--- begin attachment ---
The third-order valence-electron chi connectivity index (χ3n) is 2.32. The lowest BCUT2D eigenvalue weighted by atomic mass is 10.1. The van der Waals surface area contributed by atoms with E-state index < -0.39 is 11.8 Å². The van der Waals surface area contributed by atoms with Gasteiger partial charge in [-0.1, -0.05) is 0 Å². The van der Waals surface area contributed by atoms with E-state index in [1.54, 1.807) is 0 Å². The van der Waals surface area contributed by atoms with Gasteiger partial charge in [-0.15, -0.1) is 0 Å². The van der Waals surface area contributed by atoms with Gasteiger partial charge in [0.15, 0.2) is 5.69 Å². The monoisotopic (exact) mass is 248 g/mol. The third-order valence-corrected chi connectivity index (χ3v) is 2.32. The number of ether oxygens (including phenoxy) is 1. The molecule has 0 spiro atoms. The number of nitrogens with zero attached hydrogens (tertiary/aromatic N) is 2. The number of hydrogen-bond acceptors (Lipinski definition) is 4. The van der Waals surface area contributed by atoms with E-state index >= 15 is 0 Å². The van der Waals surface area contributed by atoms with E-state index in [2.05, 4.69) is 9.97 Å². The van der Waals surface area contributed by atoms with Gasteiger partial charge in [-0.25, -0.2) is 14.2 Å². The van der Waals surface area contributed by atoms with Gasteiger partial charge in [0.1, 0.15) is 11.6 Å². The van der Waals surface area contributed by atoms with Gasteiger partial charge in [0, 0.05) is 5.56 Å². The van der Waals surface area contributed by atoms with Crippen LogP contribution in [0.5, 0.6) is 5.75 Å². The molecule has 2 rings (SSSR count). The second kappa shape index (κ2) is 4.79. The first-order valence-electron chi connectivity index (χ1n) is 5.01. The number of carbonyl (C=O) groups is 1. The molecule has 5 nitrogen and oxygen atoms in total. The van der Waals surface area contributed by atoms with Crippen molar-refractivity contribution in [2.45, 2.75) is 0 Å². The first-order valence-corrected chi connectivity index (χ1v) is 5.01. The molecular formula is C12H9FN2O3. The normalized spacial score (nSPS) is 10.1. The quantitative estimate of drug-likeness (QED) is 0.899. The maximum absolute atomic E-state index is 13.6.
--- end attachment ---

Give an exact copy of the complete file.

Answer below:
The third-order valence-electron chi connectivity index (χ3n) is 2.32. The lowest BCUT2D eigenvalue weighted by atomic mass is 10.1. The van der Waals surface area contributed by atoms with E-state index < -0.39 is 11.8 Å². The van der Waals surface area contributed by atoms with Gasteiger partial charge in [-0.1, -0.05) is 0 Å². The van der Waals surface area contributed by atoms with E-state index in [1.54, 1.807) is 0 Å². The van der Waals surface area contributed by atoms with Gasteiger partial charge in [-0.15, -0.1) is 0 Å². The van der Waals surface area contributed by atoms with Gasteiger partial charge in [0.15, 0.2) is 5.69 Å². The monoisotopic (exact) mass is 248 g/mol. The third-order valence-corrected chi connectivity index (χ3v) is 2.32. The number of ether oxygens (including phenoxy) is 1. The molecule has 0 spiro atoms. The number of nitrogens with zero attached hydrogens (tertiary/aromatic N) is 2. The number of hydrogen-bond acceptors (Lipinski definition) is 4. The van der Waals surface area contributed by atoms with E-state index >= 15 is 0 Å². The van der Waals surface area contributed by atoms with E-state index in [2.05, 4.69) is 9.97 Å². The van der Waals surface area contributed by atoms with Gasteiger partial charge in [-0.25, -0.2) is 14.2 Å². The van der Waals surface area contributed by atoms with Gasteiger partial charge in [0.1, 0.15) is 11.6 Å². The van der Waals surface area contributed by atoms with Gasteiger partial charge in [0, 0.05) is 5.56 Å². The van der Waals surface area contributed by atoms with Crippen LogP contribution in [0.5, 0.6) is 5.75 Å². The molecule has 2 rings (SSSR count). The second kappa shape index (κ2) is 4.79. The first-order valence-electron chi connectivity index (χ1n) is 5.01. The number of carbonyl (C=O) groups is 1. The molecule has 5 nitrogen and oxygen atoms in total. The van der Waals surface area contributed by atoms with Crippen molar-refractivity contribution in [2.45, 2.75) is 0 Å². The first-order valence-corrected chi connectivity index (χ1v) is 5.01. The molecular formula is C12H9FN2O3. The normalized spacial score (nSPS) is 10.1. The quantitative estimate of drug-likeness (QED) is 0.899. The maximum absolute atomic E-state index is 13.6.